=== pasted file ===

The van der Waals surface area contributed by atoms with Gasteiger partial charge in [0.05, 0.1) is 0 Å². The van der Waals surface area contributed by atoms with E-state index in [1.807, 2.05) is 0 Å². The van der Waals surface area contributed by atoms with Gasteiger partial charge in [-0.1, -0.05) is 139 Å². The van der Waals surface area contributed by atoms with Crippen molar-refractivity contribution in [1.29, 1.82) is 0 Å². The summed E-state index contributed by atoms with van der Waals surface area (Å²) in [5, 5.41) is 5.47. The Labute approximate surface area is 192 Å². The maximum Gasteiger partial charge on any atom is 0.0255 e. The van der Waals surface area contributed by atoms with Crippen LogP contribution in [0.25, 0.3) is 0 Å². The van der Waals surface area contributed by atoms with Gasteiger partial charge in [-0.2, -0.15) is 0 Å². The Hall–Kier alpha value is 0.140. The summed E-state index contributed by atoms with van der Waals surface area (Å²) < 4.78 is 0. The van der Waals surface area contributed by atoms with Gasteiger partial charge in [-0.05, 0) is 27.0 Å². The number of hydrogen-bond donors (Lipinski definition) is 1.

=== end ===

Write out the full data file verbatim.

The van der Waals surface area contributed by atoms with Gasteiger partial charge in [0.05, 0.1) is 0 Å². The van der Waals surface area contributed by atoms with E-state index in [1.807, 2.05) is 0 Å². The van der Waals surface area contributed by atoms with Gasteiger partial charge in [-0.1, -0.05) is 139 Å². The van der Waals surface area contributed by atoms with Crippen molar-refractivity contribution in [1.29, 1.82) is 0 Å². The summed E-state index contributed by atoms with van der Waals surface area (Å²) in [5, 5.41) is 5.47. The Labute approximate surface area is 192 Å². The maximum Gasteiger partial charge on any atom is 0.0255 e. The van der Waals surface area contributed by atoms with Crippen LogP contribution in [0.25, 0.3) is 0 Å². The van der Waals surface area contributed by atoms with Gasteiger partial charge in [-0.2, -0.15) is 0 Å². The Hall–Kier alpha value is 0.140. The summed E-state index contributed by atoms with van der Waals surface area (Å²) < 4.78 is 0. The van der Waals surface area contributed by atoms with Gasteiger partial charge in [-0.05, 0) is 27.0 Å². The number of hydrogen-bond donors (Lipinski definition) is 1.